A novel method to model and predict the location and orientation of alpha helices in membrane-spanning proteins is presented. It is based on a hidden Markov model (HMM) with an architecture that corresponds closely to the biological system. The model is cyclic with 7 types of states for helix core, helix caps on either side, loop on the cytoplasmic side, two loops for the non-cytoplasmic side, and a globular domain state in the middle of each loop. The two loop paths on the non-cytoplasmic side are used to model short and long loops separately, which corresponds biologically to the two known different membrane insertions mechanisms. The close mapping between the biological and computational states allows us to infer which parts of the model architecture are important to capture the information that encodes the membrane topology, and to gain a better understanding of the mechanisms and constraints involved. Models were estimated both by maximum likelihood and a discriminative method, and a method for reassignment of the membrane helix boundaries were developed. In a cross validated test on single sequences, our transmembrane HMM, TMHMM, correctly predicts the entire topology for 77% of the sequences in a standard dataset of 83 proteins with known topology. The same accuracy was achieved on a larger dataset of 160 proteins. These results compare favourably with existing methods. PMID:9783223

  15. Homolog Structure of the SLAC1 Anion Channel for Closing Stomata in Leaves

    PubMed Central

    Chen, Yuhang; Hu, Lei; Punta, Marco; Bruni, Renato; Hillerich, Brandan; Kloss, Brian; Rost, Burkhard; Love, James; Siegelbaum, Steven A.; Hendrickson, Wayne A.

    2012-01-01

    Summary The plant SLAC1 anion channel controls turgor pressure in the aperture-defining guard cells of plant stomata, thereby regulating exchange of water vapor and photosynthetic gases in response to environmental signals such as drought or high levels of carbon dioxide. We determined the crystal structure of a bacterial homolog of SLAC1 at 1.20Å resolution, and we have used structure-inspired mutagenesis to analyze the conductance properties of SLAC1 channels. SLAC1 is a symmetric trimer composed from quasi-symmetric subunits, each having ten transmembrane helices arranged from helical hairpin pairs to form a central five-helix transmembrane pore that is gated by an extremely conserved phenylalanine residue. Conformational features suggest a mechanism for control of gating by kinase activation, and electrostatic features of the pore coupled with electrophysiological characteristics suggest that selectivity among different anions is largely a function of the energetic cost of ion dehydration. PMID:20981093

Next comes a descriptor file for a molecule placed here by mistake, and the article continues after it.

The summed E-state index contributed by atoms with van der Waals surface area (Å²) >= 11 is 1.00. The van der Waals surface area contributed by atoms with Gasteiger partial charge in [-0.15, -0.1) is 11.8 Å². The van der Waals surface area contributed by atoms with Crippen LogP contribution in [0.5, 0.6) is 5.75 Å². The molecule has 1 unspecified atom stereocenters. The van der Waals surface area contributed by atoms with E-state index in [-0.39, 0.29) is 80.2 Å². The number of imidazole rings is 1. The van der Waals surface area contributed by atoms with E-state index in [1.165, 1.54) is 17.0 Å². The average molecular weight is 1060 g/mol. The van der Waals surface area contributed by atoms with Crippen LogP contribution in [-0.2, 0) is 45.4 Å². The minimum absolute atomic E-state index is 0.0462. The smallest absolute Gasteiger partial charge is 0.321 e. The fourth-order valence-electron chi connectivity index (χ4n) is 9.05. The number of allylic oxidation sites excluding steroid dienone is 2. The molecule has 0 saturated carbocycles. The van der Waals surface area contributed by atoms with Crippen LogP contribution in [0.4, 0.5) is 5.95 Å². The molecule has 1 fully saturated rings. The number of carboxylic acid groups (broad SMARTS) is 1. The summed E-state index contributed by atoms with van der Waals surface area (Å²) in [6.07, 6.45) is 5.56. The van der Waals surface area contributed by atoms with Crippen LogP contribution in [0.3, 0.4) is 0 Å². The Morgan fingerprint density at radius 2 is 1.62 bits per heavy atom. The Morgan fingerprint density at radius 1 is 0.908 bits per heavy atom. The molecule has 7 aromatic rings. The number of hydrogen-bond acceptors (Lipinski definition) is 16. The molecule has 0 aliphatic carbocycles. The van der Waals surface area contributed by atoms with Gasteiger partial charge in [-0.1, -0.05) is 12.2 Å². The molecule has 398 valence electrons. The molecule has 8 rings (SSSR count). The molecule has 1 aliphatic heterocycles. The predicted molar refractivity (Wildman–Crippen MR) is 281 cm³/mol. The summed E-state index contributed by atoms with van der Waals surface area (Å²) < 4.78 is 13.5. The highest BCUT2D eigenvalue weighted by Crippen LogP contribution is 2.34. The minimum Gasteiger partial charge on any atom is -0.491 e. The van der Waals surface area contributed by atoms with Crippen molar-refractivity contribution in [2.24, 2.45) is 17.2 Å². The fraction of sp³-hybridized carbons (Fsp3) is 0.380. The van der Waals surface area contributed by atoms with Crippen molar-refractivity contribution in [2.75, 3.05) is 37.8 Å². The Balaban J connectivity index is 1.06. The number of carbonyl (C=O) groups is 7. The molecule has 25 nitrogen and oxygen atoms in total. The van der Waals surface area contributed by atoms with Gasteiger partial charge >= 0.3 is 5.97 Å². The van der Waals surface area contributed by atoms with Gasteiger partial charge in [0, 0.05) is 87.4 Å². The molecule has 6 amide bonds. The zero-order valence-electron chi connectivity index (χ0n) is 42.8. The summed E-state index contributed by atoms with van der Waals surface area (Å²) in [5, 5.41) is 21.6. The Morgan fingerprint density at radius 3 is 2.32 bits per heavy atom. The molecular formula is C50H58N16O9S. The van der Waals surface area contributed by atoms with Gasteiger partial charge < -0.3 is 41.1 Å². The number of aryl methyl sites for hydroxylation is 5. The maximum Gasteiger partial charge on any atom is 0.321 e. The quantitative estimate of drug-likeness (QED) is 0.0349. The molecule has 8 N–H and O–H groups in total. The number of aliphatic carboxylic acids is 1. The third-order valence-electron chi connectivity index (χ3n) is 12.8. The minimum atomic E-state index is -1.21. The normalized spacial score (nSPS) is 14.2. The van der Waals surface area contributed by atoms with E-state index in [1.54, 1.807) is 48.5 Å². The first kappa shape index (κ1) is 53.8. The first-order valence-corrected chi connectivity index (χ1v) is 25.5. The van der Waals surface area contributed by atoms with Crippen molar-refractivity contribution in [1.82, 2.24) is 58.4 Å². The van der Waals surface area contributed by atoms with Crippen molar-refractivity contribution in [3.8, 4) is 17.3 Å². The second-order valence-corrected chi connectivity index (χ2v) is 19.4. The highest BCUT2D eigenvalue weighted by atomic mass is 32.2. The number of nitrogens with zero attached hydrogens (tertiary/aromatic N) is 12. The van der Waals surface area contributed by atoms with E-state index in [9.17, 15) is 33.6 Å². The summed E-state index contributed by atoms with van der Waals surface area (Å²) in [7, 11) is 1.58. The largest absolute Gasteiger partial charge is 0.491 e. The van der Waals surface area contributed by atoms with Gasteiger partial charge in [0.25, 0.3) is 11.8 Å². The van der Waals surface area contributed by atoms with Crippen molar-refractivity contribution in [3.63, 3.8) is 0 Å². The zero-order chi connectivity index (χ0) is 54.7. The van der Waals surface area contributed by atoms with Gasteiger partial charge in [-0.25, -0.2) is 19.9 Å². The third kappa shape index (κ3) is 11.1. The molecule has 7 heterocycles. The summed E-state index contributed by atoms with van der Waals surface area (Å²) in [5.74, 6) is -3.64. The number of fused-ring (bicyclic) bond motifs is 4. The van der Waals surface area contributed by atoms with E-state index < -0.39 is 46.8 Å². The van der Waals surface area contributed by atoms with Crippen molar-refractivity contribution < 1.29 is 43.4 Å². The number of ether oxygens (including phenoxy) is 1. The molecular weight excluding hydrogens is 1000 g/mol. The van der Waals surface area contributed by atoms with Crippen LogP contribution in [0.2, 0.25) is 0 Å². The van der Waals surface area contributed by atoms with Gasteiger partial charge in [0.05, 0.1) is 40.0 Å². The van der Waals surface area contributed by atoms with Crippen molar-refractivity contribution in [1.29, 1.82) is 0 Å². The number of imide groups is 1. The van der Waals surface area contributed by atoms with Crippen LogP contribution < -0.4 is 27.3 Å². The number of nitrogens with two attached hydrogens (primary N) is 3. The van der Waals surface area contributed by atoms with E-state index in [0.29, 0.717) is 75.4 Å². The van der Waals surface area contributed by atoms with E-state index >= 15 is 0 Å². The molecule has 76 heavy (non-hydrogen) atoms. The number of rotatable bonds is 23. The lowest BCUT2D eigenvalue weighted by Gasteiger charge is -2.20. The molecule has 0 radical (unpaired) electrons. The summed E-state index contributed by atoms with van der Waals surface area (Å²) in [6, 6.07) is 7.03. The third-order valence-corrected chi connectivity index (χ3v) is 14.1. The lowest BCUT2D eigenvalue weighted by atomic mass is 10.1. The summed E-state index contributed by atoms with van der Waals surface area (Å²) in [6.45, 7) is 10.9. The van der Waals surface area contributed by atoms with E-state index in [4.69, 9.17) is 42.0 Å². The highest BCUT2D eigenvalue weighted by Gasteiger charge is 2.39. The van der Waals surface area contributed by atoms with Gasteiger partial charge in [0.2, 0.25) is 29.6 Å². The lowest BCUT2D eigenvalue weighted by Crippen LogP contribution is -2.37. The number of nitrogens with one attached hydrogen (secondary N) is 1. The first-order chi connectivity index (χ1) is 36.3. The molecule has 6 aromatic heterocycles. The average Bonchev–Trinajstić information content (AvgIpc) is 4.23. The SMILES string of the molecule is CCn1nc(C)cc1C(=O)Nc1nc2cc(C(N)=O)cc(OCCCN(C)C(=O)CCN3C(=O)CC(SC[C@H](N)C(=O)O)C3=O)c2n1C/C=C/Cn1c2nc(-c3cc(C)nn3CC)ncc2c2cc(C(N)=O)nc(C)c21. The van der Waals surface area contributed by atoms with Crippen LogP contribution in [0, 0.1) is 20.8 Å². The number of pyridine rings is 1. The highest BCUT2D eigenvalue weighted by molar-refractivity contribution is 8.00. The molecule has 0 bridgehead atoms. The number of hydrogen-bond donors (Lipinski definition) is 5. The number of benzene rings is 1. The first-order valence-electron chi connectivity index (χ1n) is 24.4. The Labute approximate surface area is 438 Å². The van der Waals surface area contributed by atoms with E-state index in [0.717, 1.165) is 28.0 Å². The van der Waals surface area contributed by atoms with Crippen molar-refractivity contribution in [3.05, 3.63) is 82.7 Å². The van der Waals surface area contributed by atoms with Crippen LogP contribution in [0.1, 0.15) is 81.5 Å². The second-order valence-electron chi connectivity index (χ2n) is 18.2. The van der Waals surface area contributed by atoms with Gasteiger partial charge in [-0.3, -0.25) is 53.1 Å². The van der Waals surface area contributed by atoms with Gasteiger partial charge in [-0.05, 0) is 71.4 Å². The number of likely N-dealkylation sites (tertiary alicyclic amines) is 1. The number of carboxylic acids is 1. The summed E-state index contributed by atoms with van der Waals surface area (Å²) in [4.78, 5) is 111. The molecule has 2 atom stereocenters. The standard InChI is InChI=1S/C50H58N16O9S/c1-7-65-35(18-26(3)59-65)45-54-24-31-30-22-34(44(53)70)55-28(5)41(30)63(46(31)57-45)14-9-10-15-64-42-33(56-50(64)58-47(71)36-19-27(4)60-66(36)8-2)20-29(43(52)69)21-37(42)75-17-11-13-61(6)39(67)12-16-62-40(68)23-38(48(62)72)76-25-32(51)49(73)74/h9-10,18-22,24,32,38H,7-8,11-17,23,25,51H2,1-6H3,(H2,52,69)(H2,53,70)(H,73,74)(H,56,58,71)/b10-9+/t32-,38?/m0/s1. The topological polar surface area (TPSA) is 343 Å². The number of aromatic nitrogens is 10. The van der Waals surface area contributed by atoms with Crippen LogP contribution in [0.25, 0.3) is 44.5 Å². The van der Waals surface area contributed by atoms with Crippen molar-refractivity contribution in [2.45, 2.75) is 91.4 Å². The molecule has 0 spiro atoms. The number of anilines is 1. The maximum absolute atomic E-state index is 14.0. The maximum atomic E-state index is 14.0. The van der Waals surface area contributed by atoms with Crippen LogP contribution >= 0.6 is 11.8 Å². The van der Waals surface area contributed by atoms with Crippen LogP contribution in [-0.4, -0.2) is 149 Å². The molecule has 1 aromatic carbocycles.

16. Homologue Structure of the SLAC1 Anion Channel for Closing Stomata in Leaves

    SciTech Connect

    Y Chen; L Hu; M Punta; R Bruni; B Hillerich; B Kloss; B Rost; J Love; S Siegelbaum; W Hendrickson

    2011-12-31

    The plant SLAC1 anion channel controls turgor pressure in the aperture-defining guard cells of plant stomata, thereby regulating the exchange of water vapour and photosynthetic gases in response to environmental signals such as drought or high levels of carbon dioxide. Here we determine the crystal structure of a bacterial homologue (Haemophilus influenzae) of SLAC1 at 1.20 {angstrom} resolution, and use structure-inspired mutagenesis to analyse the conductance properties of SLAC1 channels. SLAC1 is a symmetrical trimer composed from quasi-symmetrical subunits, each having ten transmembrane helices arranged from helical hairpin pairs to form a central five-helix transmembrane pore that is gated by an extremely conserved phenylalanine residue. Conformational features indicate a mechanism for control of gating by kinase activation, and electrostatic features of the pore coupled with electrophysiological characteristics indicate that selectivity among different anions is largely a function of the energetic cost of ion dehydration.